Microcredit and the Alternative to “Job Creation”

When money is lent to the right people under the right conditions, it can transform lives and even entire communities.  This principle has been driving a revolution in international development: the microcredit revolution. Normally, the only financing available to impoverished communities comes from loan sharks, who require such exploitative rates that borrowers can never escape … Continue reading

We Don’t Need a War Tax

I’m now going to respond to an op-ed piece in the New York Times, which I suggest you read first. In the article, entitled “A Tax to Pay for War,” R. Russell Rumbaugh – an Army veteran and a former analyst at the Central Intelligence Agency and the Senate Budget Committee – argues that we … Continue reading

Something We Can All Agree On

China and the United States produce the largest CO2 emissions in the world. But do you know who comes in 3rd? No, it’s not the E.U., Brazil or Australia. It’s not India or the state of Texas. It’s slavery. Earlier this week I heard from Kevin Bales – author and co-founder of Free the Slaves … Continue reading

You Can’t Lend a Hand When Your Arms Are Tied

Tell me this won’t make an amazing movie: Chen Guangcheng, one of the best-known and most politically savvy Chinese dissidents, evaded security forces surrounding his home this week and, aided by an underground network of human rights activists, secretly made his way about 300 miles to Beijing, where he is believed to have found refuge … Continue reading

Going Local to Stop Displacement

Yet another reason to go to the farmers’ market! Around the world, federal governments and corporations have entered a new “global gold rush” – for agricultural land. They buy up property to use in the coming food crisis and cross national borders for the cheapest and most underused plots. But while purchasing these huge chunks … Continue reading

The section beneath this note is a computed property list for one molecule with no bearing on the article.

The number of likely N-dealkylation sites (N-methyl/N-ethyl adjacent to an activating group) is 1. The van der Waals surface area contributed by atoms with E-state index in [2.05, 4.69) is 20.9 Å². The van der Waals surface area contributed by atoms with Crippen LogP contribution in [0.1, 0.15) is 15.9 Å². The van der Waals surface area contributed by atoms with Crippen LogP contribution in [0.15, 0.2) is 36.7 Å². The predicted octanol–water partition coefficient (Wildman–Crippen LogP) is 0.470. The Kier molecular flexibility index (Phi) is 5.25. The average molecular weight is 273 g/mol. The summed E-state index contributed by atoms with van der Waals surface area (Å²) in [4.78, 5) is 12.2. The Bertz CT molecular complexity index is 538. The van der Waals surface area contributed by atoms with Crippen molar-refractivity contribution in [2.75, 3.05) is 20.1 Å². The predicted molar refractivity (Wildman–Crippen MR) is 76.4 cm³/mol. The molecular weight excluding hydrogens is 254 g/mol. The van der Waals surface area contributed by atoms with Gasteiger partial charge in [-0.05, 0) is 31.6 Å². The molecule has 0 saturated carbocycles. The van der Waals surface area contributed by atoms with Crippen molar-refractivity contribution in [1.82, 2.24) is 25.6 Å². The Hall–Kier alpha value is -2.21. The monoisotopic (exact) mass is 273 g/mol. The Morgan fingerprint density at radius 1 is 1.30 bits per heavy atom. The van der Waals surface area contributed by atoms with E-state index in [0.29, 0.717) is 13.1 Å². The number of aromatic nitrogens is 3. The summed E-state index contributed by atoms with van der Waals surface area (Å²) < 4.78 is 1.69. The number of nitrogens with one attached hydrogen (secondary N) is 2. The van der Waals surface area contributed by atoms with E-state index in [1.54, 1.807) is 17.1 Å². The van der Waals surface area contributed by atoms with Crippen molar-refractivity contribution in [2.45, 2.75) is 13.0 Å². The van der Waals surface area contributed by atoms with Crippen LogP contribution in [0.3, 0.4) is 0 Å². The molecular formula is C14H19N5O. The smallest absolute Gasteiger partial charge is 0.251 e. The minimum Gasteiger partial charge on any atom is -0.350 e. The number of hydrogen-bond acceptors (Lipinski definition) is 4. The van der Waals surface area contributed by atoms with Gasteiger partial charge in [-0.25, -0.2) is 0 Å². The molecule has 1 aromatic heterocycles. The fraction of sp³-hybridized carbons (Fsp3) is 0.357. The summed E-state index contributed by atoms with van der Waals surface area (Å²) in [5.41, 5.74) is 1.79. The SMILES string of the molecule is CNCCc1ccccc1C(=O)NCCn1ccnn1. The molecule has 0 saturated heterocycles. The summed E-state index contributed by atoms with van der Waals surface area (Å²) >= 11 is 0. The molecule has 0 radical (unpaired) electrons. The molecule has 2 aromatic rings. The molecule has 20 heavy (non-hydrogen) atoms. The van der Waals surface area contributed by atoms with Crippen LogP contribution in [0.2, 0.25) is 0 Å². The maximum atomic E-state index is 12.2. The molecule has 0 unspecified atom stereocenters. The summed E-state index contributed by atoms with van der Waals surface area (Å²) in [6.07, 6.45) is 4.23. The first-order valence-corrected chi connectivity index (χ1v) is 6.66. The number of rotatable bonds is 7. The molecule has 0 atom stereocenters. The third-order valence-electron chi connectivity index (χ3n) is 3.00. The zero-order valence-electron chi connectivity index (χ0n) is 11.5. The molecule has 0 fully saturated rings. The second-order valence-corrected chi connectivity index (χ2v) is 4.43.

Death and Displacement in America: the EPA Decision

Paw prints from a cat on a LaBelle, PA windowsill. Tests revealed the dust is 100% coal ash. When Yma Smith first started noticing the discoloration on her home, the damage on her roof, and the dust collecting on her shutters, she had no idea it was coal ash. But many of the coal miners … Continue reading

Law or Roof?

Polling lines and roofs, Iraq 2005 – public domain When asked about their greatest needs, internally displaced people (IDP) in Iraq list legal help above shelter, sanitation and education. Why? Why request a lawyer before a roof? In general, access to work, food, and shelter have been the most pressing concerns for Iraqi IDP’s since … Continue reading

Shopping for Slavery

The following list by the US Department of Labor outlines products that are known to be created by forced or indentured child labor, also known as child slavery. Note the repeated presence of certain countries, like Burma. Also note that these products and places do not make up a complete list. As the abolitionist movement … Continue reading

The Sound of Music and the Marginalized

Displaced people have a reputation of being primarily non-Western. It is easy in the United States to see them as foreign and other. Then Katrina happens. New Orleans and other Gulf towns get flushed out by the storm and cities from Houston to Boston start taking in the refugees, offering beds and canned food and … Continue reading

Faith-Based and Slave-Free

Many churches, temples and other faith-based organizations serve coffee, tea and cocoa to their attendants. Increasingly these groups want to see their consumer choices reflect a heart for justice and compassion, so many are turning to Fair Trade and other ethically grown products. Why the switch? Cocoa farms in West Africa grow most of the … Continue reading

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